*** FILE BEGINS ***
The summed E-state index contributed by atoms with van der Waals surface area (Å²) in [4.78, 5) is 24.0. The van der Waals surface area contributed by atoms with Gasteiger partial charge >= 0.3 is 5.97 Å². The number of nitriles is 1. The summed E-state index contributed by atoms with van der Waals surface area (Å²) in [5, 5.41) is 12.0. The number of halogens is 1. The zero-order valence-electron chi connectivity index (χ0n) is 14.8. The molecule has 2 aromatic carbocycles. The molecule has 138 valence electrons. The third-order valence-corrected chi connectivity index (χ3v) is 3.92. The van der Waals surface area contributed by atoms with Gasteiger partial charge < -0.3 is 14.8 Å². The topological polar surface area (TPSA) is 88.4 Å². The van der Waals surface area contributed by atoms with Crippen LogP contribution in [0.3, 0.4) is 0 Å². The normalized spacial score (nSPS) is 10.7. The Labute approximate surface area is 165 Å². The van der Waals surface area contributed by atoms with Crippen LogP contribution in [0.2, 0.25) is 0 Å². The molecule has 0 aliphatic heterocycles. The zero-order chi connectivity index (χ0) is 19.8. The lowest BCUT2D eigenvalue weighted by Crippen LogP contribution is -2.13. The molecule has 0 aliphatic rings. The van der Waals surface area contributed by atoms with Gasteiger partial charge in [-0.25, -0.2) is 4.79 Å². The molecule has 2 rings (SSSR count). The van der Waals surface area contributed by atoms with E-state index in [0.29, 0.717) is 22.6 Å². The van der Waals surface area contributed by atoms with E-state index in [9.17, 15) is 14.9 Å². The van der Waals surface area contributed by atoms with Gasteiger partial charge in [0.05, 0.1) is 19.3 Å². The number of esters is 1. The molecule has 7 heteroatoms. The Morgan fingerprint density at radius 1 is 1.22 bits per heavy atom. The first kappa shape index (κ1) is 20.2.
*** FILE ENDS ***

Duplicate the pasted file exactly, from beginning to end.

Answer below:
The summed E-state index contributed by atoms with van der Waals surface area (Å²) in [4.78, 5) is 24.0. The van der Waals surface area contributed by atoms with Gasteiger partial charge >= 0.3 is 5.97 Å². The number of nitriles is 1. The summed E-state index contributed by atoms with van der Waals surface area (Å²) in [5, 5.41) is 12.0. The number of halogens is 1. The zero-order valence-electron chi connectivity index (χ0n) is 14.8. The molecule has 2 aromatic carbocycles. The molecule has 138 valence electrons. The third-order valence-corrected chi connectivity index (χ3v) is 3.92. The van der Waals surface area contributed by atoms with Gasteiger partial charge < -0.3 is 14.8 Å². The topological polar surface area (TPSA) is 88.4 Å². The van der Waals surface area contributed by atoms with Crippen LogP contribution in [0.3, 0.4) is 0 Å². The normalized spacial score (nSPS) is 10.7. The Labute approximate surface area is 165 Å². The van der Waals surface area contributed by atoms with Crippen LogP contribution in [0.2, 0.25) is 0 Å². The molecule has 0 aliphatic heterocycles. The zero-order chi connectivity index (χ0) is 19.8. The lowest BCUT2D eigenvalue weighted by Crippen LogP contribution is -2.13. The molecule has 0 aliphatic rings. The van der Waals surface area contributed by atoms with Gasteiger partial charge in [-0.25, -0.2) is 4.79 Å². The molecule has 2 rings (SSSR count). The van der Waals surface area contributed by atoms with E-state index in [0.29, 0.717) is 22.6 Å². The van der Waals surface area contributed by atoms with E-state index in [9.17, 15) is 14.9 Å². The van der Waals surface area contributed by atoms with Gasteiger partial charge in [0.05, 0.1) is 19.3 Å². The number of esters is 1. The molecule has 7 heteroatoms. The Morgan fingerprint density at radius 1 is 1.22 bits per heavy atom. The first kappa shape index (κ1) is 20.2.